Clip 1 - 10 October 2019 - Law 21


Clip 1: Argentina vs England

England fullback Elliot Daly passes to England flyhalf George Ford, who is about 43 metres from the Argentinian goal-line. Going left, Ford kicks a low bouncing kick towards the touchline on his left. the ball bounces energetically and strikes the cornerpost at the junction of the Argentinian goal-line and touch. The ball bounces back off the cornerpost and goes into touch.

The assistant referee raises his flag for a lineout five metres from the Argentinian line.

Clip 2: Canada vs South Africa

On their right, Canada attack South Africa with a strong run by Jeff Hassler. Hooker Andrew Quattrin charges ahead but South African lick RG Snyman tackles him about the ankles. Quattrin falls to ground with Snyman behind him. A ruck forms and the ball comes back to Phil Mack, the Canadian scrumhalf as Snyman is rising to get back to his side of the ruck. Mack throws the ball against Snyman. The referee penalises Snyman for being offside. The Canadians kick the ball into touch and win the lineout. They are going left just outside the South African 22 when flyhalf Peter Nelson kicked a High diagonal towards the touch line on his left. The ball is coming down close to the South African goal-line, near the cornerpost. Fullback Warrick Gelant of South Africa, wing DTH van der Merwe of Canada and wing Sibu Nkosi of South Africa are close to the descending ball. Van der Merwe and Gallant jump for the ball. Van der Merwe plays the ball back to where Gelant is sinking to the ground. Gelant knocks the ball back to where Nkosi is also falling to the ground. Nkosi's lower leg knocks the ball towards touch. The ball strikes the corner post and bounces back into in-goal. The ball strikes Nkosi's body and bounces back to touch-in-goal. It touches touch-in-goal.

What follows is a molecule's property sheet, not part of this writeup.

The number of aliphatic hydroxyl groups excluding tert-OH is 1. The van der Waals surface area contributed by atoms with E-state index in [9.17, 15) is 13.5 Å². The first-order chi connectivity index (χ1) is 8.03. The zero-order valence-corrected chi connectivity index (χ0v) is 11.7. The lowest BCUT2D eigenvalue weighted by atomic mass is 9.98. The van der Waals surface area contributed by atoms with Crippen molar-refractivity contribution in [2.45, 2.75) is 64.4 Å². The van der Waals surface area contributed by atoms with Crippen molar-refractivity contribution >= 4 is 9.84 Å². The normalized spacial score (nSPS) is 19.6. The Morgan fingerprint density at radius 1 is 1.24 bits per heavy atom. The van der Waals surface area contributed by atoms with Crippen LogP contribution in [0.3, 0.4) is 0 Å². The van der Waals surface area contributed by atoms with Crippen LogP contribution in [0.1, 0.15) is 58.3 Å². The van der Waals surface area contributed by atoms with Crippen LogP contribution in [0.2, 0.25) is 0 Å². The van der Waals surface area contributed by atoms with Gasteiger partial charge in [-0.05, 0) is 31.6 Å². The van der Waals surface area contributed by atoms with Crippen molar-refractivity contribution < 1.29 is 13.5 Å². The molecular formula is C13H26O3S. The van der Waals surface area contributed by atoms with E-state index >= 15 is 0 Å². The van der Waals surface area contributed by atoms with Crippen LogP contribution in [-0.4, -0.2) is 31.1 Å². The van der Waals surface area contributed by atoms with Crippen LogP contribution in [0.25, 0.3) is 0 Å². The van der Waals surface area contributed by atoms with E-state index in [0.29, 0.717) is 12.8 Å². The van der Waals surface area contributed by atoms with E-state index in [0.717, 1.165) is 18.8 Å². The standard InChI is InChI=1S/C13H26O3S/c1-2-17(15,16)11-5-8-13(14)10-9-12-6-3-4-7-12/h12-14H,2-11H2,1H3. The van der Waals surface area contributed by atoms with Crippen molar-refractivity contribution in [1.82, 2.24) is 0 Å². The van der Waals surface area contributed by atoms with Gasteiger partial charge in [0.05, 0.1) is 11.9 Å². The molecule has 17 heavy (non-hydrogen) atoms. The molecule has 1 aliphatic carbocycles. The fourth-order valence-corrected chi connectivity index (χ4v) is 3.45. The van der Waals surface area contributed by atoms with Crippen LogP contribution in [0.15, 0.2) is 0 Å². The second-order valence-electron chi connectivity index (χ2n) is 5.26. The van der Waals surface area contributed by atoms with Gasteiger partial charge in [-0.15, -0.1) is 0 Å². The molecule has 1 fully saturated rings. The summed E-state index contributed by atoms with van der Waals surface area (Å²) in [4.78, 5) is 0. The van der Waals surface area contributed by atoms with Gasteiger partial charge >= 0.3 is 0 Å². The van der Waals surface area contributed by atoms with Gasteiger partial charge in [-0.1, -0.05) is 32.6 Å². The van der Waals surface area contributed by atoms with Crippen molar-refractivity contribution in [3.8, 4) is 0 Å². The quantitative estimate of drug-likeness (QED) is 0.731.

With the TMO's help, the referee concludes that the ball was taken back into in goal by the South Africans and that it had touched touch-in-goal after it rebounded from the cornerpost. He awards a five-metre scrum to Canada.

Let's look at the cornerpost in law. It used to be referred to as the corner flag, though the flag on the post was only a decoration.

If the ball or ball-carrier touches a corner flag or corner flag post without otherwise being in touch or touch-in-goal, play continues unless the ball is grounded against the post.

In both the instances above, the decisions were right. The ball was not out just because it touched a cornerpost and bounced back. This relatively recent law.

In 1898, the law read: A player with the ball in his possession touches the corner flag, is in touch. In 1926 it read: The ball is in touch-in-goal when it or a player carrying it touches a corner post or touches or crosses a touch-in-goal line The flag shall not be regarded as part of the corner post.

That is how it stayed till 2008 when it became what is it today. And, by the way, it is NOT a try if a player grounds the ball against the base of the corner post. advert